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Three themes present in both Macbeth and Great Expectations are the consequences of ambition, the revenge can backfire, and the destructive power of guilt.
Both the play and the novel have dark overtones. In each case, there are mysteries to be solved and creatively complex characters.
Macbeth and Pip both want to climb above their current social station. In each case, they do not question the forces or actions that help them rise up. They are so blinded by their ambition that they don’t see that it is destroying them.
Revenge is a key theme in both the play and novel. Miss Havisham and Magwitch both want revenge against society and individuals, and ultimately they end up suffering along with their victims. They use innocents, Estella and Pip, to accomplish this revenge. In Macbeth, MacDuff’s desire to seek revenge similarly destroys him.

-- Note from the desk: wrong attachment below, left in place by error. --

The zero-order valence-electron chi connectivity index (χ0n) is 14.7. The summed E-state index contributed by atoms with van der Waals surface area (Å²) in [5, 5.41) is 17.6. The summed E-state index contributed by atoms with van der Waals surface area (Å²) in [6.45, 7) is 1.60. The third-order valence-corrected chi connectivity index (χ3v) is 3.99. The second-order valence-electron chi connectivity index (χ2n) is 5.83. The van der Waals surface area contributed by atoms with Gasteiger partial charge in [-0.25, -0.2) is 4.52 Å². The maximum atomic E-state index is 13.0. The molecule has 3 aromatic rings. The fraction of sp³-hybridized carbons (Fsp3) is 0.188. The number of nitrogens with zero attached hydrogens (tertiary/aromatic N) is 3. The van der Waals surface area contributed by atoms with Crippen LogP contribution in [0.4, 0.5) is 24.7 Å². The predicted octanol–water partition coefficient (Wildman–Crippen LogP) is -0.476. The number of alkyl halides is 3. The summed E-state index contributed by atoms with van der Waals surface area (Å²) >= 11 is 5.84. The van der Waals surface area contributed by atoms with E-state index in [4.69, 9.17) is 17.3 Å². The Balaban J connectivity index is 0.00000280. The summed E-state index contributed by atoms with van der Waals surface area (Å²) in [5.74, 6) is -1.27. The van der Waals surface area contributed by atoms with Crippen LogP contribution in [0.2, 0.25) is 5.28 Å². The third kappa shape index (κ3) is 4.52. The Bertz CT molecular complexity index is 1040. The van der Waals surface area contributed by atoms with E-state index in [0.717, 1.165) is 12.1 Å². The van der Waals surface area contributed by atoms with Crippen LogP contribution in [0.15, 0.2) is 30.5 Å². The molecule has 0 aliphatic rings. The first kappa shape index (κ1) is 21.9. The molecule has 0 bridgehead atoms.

When one thinks of guilt, Lady Macbeth is one of the first images to come to mind. She is destroyed by it, and so is Pip. He constantly faces his guilty conscience, and while he does not go mad he certainly remains miserable. It prevents him from a fully realized life.
These two works are so different that finding common themes requires making generalization so broad as to make the conception of thematic analysis almost meaningless. Dickens is a realistic novelist writing about the lives of his own period, whereas Shakespeare is writing an historical revenge tragedy about medieval Scotland. Nonetheless, a few universal themes both address are:
Power Corrupts: Many of the characters in both works, when they obtain or wield power and wealth, use it badly. While that is not universally true, as Duncan appears to have been a good king and Magwitch is actually generous in his success, many of the characters including Macbeth, Lady Macbeth, and Miss Havisham use power for evil ends.
Nobility; Both works contrast external nobility with nobility of character. Not all people with high social standing are portrayed as good people.
Ambition and Avarice: Both ambition and avarice lead people to bad ends. Both authors suggest that it is better to care for people than to care for wealth and power, and that people who do focus on worldly goods and success are ultimately unhappy.
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